Red Deer nears record number of active COVID-19 cases

Alberta reports 1,857 new cases of COVID-19, 1,326 new variants

People line up outside an immunization clinic to get their Oxford-AstraZeneca COVID-19 vaccine in Edmonton, Tuesday, April 20, 2021. THE CANADIAN PRESS/Jason Franson
Alberta passes bill to give all workers paid leave to get COVID-19 vaccine shot

Labour Minister Jason Copping says Bill 71 will reduce barriers for Alberta workers to get vaccinated

Alberta completed 18,412 COVID-19 tests, as reported on Wednesday, for a test positivity rate of 9.5 per cent. (NIAID-RML via AP)
Highest daily count of 2021 so far: Alberta reports 1,699 COVID-19 cases

Variants now make up 59 per cent of Alberta’s active cases

Alberta’s chief medical officer of health Dr. Deena Hinshaw and Premier Jason Kenney say the province would look at adding additional COVID-19 measures in the coming weeks if the virus continues to spread. (Photo by Government of Alberta)
Walk-in COVID-19 vaccination clinic to open in Red Deer

Alberta adds 1,345 new cases of the virus

Public health restrictions on non-essential travel and vacation bookings are being increased in B.C. (B.C. government)
COVID-19: B.C. announces signage along Alberta border to discourage non-essential travel

B.C. extends COVID-19 indoor dining, group fitness ban until May 25

Canadian Prime Minister Justin Trudeau and United States President Joe Biden smile as they say farewell following a virtual joint statement in Ottawa, Tuesday, February 23, 2021. THE CANADIAN PRESS/Adrian Wyld
Trudeau pledges to cut emissions by 40% to 45% by 2030, short of U.S. goal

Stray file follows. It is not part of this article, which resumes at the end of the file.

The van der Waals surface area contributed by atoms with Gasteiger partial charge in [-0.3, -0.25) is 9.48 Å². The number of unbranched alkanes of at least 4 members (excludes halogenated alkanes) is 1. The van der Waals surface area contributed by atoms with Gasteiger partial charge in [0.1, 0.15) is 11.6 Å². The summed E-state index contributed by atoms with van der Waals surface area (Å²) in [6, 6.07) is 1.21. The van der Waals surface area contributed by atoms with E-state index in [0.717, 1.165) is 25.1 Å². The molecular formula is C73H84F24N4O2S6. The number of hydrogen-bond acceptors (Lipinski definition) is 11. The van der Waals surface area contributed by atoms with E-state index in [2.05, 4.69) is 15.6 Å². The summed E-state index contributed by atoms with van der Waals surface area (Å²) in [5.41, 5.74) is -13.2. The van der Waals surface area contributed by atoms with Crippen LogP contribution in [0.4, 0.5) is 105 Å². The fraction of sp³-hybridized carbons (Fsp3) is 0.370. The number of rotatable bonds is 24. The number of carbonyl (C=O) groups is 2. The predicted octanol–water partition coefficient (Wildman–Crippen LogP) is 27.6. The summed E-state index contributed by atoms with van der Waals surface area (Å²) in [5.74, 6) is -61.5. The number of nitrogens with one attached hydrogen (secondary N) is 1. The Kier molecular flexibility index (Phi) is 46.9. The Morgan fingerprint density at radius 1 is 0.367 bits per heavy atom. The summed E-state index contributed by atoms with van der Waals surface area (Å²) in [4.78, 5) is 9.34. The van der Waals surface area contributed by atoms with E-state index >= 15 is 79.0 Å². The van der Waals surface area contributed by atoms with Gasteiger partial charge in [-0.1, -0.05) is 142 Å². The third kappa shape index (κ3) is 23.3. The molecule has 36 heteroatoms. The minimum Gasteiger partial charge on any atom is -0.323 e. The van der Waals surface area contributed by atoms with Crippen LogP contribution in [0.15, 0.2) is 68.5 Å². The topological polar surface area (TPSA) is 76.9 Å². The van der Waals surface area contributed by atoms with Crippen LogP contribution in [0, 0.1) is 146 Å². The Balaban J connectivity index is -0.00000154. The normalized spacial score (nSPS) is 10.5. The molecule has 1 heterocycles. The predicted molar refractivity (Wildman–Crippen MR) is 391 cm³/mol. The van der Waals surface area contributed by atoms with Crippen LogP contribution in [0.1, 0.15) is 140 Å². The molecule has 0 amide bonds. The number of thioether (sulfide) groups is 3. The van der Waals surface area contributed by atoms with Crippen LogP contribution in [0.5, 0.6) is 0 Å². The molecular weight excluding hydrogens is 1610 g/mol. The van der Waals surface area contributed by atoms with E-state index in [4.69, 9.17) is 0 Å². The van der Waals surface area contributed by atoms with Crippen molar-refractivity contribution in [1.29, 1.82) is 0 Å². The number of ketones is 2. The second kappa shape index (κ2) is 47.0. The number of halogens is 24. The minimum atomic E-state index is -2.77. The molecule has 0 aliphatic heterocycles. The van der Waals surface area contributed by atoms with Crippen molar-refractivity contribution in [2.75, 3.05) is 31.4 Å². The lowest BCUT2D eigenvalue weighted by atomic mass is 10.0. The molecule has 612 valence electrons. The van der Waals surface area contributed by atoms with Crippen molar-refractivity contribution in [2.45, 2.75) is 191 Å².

Trudeau announced target during a virtual climate summit convened by U.S. President Joe Biden

A health care worker prepares to test a Coastal GasLink field worker for COVID-19. (Coastal GasLink photo)
Alberta bill would protect health workers, care homes from some COVID-19 lawsuits

The bill proposes exempting a range of workers, including doctors, pharmacists and care-home operators, from being sued over COVID-19 unless it was for gross negligence

Journal de Montreal is seen in Montreal, on Thursday, April 22, 2021. The daily newspaper uses a file picture of Prime Minister Justin Trudeau dressed in traditional Indian clothing during his trip to India to illustrate a story on the Indian variant of the coronavirus. Paul Chiasson/The Canadian Press
Montreal newspaper blasted for front-page photo of Trudeau in India

Trudeau is wearing traditional Indian clothes and holding his hands together in prayer beside a caption that reads, ‘The Indian variant has arrived’

Education Minister Adriana LaGrange was in Red Deer on Friday to provide an update on the province's COVID-19 response in schools.
Photo by PAUL COWLEY/Advocate staff
Alberta government aiming to boost financial literacy among students

Government providing grants to organizations who will help design financial literacy programming

President Joe Biden holds a virtual bilateral meeting with Canadian Prime Minister Justin Trudeau. (AP Photo/Evan Vucci)
U.S. to help Canada with more COVID-19 vaccine supply, Biden says

The U.S. has already provided Canada with about 1.5 million doses of the AstraZeneca vaccine

In this image from video, former Minneapolis police Officer Derek Chauvin, center, is taken into custody as his attorney, Eric Nelson, left, looks on, after the verdicts were read at Chauvin’s trial for the 2020 death of George Floyd, Tuesday, April 20, 2021, at the Hennepin County Courthouse in Minneapolis, Minn. THE CANADIAN PRESS/Court TV via AP, Pool
George Floyd’s death was ‘wake-up call’ about systemic racism: Trudeau

Derek Chauvin was found guilty Tuesday on all three charges against him

sign
Alberta Biobord Corp. recently hosted a virtual open house from Stettler

The company plans to develop a fuel pellet and medium density fibre board (MDF) plant near the community

Most Read